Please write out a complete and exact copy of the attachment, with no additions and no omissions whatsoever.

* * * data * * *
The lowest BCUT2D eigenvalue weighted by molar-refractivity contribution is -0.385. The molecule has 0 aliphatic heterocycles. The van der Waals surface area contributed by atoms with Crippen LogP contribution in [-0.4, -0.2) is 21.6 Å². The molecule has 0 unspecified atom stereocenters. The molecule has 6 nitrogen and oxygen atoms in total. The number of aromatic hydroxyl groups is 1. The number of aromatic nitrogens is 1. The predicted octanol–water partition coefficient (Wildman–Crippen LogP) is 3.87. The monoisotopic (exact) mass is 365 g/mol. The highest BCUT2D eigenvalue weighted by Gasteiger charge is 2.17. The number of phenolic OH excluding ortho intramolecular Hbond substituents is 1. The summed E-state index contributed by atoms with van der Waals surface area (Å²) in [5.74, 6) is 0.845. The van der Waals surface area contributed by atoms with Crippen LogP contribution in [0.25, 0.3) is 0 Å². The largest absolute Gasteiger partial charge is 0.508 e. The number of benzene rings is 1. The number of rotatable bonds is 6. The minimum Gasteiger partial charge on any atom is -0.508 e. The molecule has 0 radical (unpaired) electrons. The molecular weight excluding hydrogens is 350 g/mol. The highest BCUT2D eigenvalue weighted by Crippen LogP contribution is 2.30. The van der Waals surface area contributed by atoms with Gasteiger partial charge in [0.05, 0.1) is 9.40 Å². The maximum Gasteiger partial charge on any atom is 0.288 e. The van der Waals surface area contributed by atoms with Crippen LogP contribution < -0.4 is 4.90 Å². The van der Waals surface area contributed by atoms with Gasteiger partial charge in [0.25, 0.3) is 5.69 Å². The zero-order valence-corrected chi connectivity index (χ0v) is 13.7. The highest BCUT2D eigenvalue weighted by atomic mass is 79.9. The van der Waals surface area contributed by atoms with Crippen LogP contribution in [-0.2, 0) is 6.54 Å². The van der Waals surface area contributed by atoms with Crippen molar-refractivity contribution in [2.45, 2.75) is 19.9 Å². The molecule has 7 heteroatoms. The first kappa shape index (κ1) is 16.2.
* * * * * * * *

The lowest BCUT2D eigenvalue weighted by molar-refractivity contribution is -0.385. The molecule has 0 aliphatic heterocycles. The van der Waals surface area contributed by atoms with Crippen LogP contribution in [-0.4, -0.2) is 21.6 Å². The molecule has 0 unspecified atom stereocenters. The molecule has 6 nitrogen and oxygen atoms in total. The number of aromatic hydroxyl groups is 1. The number of aromatic nitrogens is 1. The predicted octanol–water partition coefficient (Wildman–Crippen LogP) is 3.87. The monoisotopic (exact) mass is 365 g/mol. The highest BCUT2D eigenvalue weighted by Gasteiger charge is 2.17. The number of phenolic OH excluding ortho intramolecular Hbond substituents is 1. The summed E-state index contributed by atoms with van der Waals surface area (Å²) in [5.74, 6) is 0.845. The van der Waals surface area contributed by atoms with Crippen LogP contribution in [0.25, 0.3) is 0 Å². The largest absolute Gasteiger partial charge is 0.508 e. The number of benzene rings is 1. The number of rotatable bonds is 6. The minimum Gasteiger partial charge on any atom is -0.508 e. The molecule has 0 radical (unpaired) electrons. The molecular weight excluding hydrogens is 350 g/mol. The highest BCUT2D eigenvalue weighted by Crippen LogP contribution is 2.30. The van der Waals surface area contributed by atoms with Gasteiger partial charge in [0.05, 0.1) is 9.40 Å². The maximum Gasteiger partial charge on any atom is 0.288 e. The van der Waals surface area contributed by atoms with Crippen LogP contribution < -0.4 is 4.90 Å². The van der Waals surface area contributed by atoms with Gasteiger partial charge in [0.25, 0.3) is 5.69 Å². The zero-order valence-corrected chi connectivity index (χ0v) is 13.7. The highest BCUT2D eigenvalue weighted by atomic mass is 79.9. The van der Waals surface area contributed by atoms with Crippen LogP contribution in [-0.2, 0) is 6.54 Å². The van der Waals surface area contributed by atoms with Crippen molar-refractivity contribution in [2.45, 2.75) is 19.9 Å². The molecule has 7 heteroatoms. The first kappa shape index (κ1) is 16.2.